Did you know that using unlicensed music can lead to fines anywhere from $750 to $150,000? These fines can send any creative project or business deep into debt.
Making sure all music licensing is secured before using any music in a public way is the best way to avoid these costly fines. Licensing fees will almost always end up being significantly lower than the fines incurred for violating licensing laws.
This is why using royalty free music is always the safest bet! But what is royalty free music? The simplest definition is music that only requires one license fee in order for the customer to use it where they want and as much as they want.
Now that we know the basic definition of royalty free, we can address the question: “how does royalty free music work?”
Keep reading to learn all the answers to your questions about royalty free music
Royalty Free Still Comes With a Price
The free in the title can be a little confusing. Customers must pay a one-time synchronization fee to use this music versus other licensing agreements that require a customer to pay a fee every time the music is used.
One of the other more common licensing agreements that is not royalty free is the needle drop license. This would require the customer to pay extra licensing fees every time they use that piece of music, every time the “needle drops.”
The royalty free part actually means that the customer doesn’t have to continue to pay royalties to whoever owns the rights to the music every time that music is played commercially.
Royalty Free Doesn’t Mean Cheap
While some people have the misconception of royalty free meaning free music, others think it is music priced at a very cheap price. Neither of these assumptions is true.
Music that is free of royalties has everything to do with the type of licensing required for using the music. The price of that music can vary from under $100 to a couple of hundred bucks. With the said, however, most music that is royalty free turns out to be the most affordable for the customer.
Royalty Free in Any Genre
It is important to remember that royalty free is one of the types of licensing needed for the public and commercial use of music. While most people might think that the available music that is free of royalties is all older and outdated, that is incorrect. Royalty free music stretches across every genre, including everything from classical to popular music.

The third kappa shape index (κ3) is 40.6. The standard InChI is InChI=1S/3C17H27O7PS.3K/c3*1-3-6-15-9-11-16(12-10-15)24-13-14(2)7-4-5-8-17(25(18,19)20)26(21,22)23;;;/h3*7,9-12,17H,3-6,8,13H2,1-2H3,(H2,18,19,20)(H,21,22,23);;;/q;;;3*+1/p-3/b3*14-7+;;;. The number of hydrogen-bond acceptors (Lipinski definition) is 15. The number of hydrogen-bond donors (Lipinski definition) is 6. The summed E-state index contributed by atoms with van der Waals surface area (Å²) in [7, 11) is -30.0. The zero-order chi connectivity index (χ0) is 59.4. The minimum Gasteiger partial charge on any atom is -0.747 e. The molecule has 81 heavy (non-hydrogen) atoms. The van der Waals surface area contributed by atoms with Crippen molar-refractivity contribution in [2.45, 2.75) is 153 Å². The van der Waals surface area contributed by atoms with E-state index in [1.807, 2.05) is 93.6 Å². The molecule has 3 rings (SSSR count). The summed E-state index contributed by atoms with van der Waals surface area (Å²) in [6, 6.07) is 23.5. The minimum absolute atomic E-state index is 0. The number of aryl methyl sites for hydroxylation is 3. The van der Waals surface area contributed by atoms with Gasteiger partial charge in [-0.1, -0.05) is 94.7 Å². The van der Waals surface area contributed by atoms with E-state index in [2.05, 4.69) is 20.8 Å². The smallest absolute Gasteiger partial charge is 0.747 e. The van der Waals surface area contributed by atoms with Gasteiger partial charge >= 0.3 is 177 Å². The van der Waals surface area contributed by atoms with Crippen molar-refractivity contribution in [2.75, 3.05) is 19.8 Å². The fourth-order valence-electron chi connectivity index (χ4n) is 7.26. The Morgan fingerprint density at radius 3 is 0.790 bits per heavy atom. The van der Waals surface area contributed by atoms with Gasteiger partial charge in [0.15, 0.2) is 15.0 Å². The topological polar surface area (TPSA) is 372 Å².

The Quality of Music Under the Royalty Free License
When thinking about what music is royalty free the first thought that usually comes to mind is that the quality will not be up to par with your expectations. Similar to price and genre, the quality of music that is free of royalties will vary from the poorest quality to extremely high quality. Libraries of royalty free music are readily available with some of the best hand-picked music to choose from for whatever your project or business might need.
Stock Music V.S. Royalty Free Music
You might think that royalty free music examples might be found in stock music libraries but there’s an important distinction to make. The terms stock music and royalty free music are not interchangeable.
Most of the royalty free music you’ll use will come from stock music libraries but these libraries carry more than just royalty free music. Stock music libraries are filled with music that is ready for use and that can be used for multiple projects. While a lot of their music will be royalty free, some libraries may have other licensing fees based on the number of times a particular piece of music is used.
Copyright Free Music V.S. Royalty Free Music
A royalty free license allows a customer to use a certain piece of music for a one time fee. Copyright free music is giving away the copyrights to a particular piece of music, where the composer no longer has ownership of the music created. It is understandable why these two concepts can be confusing but knowing the difference is important.
Royalty Free Music Still Gets Paid Royalties
The most confusing thing about royalty free music is that royalties are still paid to composers. Stay with us, we’ll answer all of your questions about that head-scratcher.
You’d think that royalty free meant no payments of royalties, but what this actually means is that royalties are not paid by the customer who uses this music for their own audio project. When a royalty free piece of music is performed, let’s say for example, on TV, the television network where the music is being used pays royalties.
The TV networks pay these royalties to the Performing Rights Organizations or PROs. These PROs then give those royalties to the composers. So customers may not have to pay for royalties but that doesn’t mean that composers aren’t being paid royalties when their royalty free music is used publically or commercially.
How Does Royalty Free Music Work: Broken-down
How does royalty free music work? We hope that question and every question you had about royalties and licensing of music was answered by this blog post!
Check out some of our other blogs to learn about royalty free music and the inner workings on licensing music. Whether it be for your film, vlog on YouTube, or your website. If you need music, we’ll help you figure out how to get it royalty free!